The energy industry is already saying Saturday’s Paris global warming agreement is “unenforceable, underfunded, and non-binding.”
“There is nothing historic about this deal,” said American Energy Alliance President Thomas Pyle in an email to the Daily Caller News Foundation. “The Obama administration clearly doesn’t have the support of Congress or the American people—making the agreement nothing more than a paper tiger. Unfortunately, this won’t stop the president from pursuing a domestic climate agenda that will raise energy prices on American families, but will have no impact on the climate.”
The Obama administration states that the deal will encourage nearly 200 countries to reduce carbon dioxide emissions, slowing global warming. Despite the doubt, President Obama is already celebrating the deal, as shown by the Tweet below.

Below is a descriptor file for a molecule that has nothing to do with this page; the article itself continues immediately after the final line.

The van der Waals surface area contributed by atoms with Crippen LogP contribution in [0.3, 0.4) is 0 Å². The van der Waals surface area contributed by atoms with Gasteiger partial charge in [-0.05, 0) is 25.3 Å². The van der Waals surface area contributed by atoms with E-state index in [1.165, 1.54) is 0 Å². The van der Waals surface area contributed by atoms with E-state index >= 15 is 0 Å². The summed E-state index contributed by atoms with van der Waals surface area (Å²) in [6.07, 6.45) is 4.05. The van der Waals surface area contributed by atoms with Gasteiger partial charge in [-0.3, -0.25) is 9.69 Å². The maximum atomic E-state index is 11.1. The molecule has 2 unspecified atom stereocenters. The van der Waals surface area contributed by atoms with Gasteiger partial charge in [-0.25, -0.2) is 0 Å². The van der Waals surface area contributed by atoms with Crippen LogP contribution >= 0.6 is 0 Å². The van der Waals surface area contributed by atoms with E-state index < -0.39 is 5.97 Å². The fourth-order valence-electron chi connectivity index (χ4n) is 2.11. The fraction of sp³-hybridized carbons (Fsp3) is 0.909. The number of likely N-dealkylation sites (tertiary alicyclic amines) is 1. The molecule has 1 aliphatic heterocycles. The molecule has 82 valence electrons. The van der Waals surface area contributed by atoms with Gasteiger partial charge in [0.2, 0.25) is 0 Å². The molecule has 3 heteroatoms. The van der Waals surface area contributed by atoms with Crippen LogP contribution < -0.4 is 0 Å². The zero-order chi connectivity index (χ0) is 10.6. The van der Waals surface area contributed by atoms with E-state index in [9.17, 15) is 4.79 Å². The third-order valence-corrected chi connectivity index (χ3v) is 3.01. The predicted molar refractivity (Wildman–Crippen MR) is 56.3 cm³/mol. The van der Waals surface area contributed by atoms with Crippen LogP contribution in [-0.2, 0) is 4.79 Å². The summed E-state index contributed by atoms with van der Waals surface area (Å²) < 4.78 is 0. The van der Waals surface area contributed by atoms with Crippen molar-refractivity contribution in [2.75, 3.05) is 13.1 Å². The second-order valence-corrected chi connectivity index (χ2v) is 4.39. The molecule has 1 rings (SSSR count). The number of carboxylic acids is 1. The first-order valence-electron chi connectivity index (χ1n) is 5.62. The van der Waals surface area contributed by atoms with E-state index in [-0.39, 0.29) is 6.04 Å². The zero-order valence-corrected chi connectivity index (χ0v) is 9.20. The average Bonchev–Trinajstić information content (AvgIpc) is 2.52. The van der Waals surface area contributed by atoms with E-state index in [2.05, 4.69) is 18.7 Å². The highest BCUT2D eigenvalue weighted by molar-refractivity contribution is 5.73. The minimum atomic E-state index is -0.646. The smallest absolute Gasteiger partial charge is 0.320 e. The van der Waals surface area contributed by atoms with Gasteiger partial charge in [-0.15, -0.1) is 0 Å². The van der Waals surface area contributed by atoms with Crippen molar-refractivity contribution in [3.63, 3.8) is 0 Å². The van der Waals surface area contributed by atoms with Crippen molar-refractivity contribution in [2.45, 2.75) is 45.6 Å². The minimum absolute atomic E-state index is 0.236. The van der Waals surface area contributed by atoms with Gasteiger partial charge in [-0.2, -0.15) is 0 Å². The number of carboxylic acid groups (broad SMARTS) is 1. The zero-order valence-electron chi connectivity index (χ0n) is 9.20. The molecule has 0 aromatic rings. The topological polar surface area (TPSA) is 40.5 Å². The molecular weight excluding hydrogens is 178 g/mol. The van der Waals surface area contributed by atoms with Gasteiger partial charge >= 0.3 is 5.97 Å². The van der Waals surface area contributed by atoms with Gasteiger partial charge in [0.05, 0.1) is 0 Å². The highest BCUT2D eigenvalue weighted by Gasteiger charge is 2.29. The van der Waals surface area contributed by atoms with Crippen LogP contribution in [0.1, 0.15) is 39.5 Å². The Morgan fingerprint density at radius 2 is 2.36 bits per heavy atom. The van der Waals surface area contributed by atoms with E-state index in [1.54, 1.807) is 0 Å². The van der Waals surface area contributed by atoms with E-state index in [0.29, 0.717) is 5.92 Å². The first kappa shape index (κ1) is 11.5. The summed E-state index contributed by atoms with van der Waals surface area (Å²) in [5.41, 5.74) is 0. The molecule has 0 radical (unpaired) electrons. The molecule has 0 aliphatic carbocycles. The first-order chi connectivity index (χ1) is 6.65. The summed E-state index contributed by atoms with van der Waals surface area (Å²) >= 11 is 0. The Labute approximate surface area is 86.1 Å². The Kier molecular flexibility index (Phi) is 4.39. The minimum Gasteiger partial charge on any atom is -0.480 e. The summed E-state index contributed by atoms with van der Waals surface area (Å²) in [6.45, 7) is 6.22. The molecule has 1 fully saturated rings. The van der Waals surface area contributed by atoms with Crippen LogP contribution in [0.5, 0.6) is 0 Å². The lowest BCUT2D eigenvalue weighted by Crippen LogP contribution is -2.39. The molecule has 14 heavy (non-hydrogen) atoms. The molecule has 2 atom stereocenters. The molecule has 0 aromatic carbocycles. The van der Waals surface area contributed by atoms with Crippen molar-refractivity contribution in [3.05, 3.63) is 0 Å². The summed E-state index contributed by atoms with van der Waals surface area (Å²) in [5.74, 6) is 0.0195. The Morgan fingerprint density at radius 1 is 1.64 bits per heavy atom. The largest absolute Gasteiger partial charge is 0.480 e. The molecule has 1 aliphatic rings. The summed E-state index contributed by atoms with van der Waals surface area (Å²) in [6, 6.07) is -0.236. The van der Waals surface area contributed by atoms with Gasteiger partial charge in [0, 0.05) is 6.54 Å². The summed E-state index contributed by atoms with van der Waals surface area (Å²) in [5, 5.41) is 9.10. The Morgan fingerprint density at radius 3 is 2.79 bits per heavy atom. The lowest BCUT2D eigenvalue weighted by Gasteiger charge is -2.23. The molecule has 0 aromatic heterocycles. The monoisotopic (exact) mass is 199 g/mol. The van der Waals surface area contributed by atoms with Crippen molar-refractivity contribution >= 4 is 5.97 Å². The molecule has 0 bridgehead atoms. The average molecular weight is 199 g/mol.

This is huge: Almost every country in the world just signed on to the #ParisAgreement on climate change—thanks to American leadership.
— Barack Obama (@BarackObama) December 12, 2015
However, members of Obama’s own cabinet disagree. Secretary of State John Kerry admitted that reducing carbon dioxide emissions in the U.S. and developed world will not help the environment or even slow down global warming at the Paris summit Wednesday.
Kerry previously stated that the talks would not deliver a “treaty” that legally requires countries to cut carbon dioxide emissions. However, European Union previously asserted that the deal will be a legally binding treaty, contradicting Kerry’s direct statements.
The current deal allows countries to set “non-binding” CO2 emissions targets for themselves, but contains no mechanism to enforce the agreement. The Obama administration seems to have gotten a deal that contains no legally-binding measures and is thus not a “treaty.” This weakens legal arguments that the agreement needs the approval of the hostile U.S. Senate, which must ratify all treaties.
Environmental groups were skeptical of the deal during the negotiation process, as it contains only voluntary, not mandatory, CO2 cuts. Many environmental groups blame the failure of the 2009 Copenhagen Accords on the lack of mandatory CO2 cuts.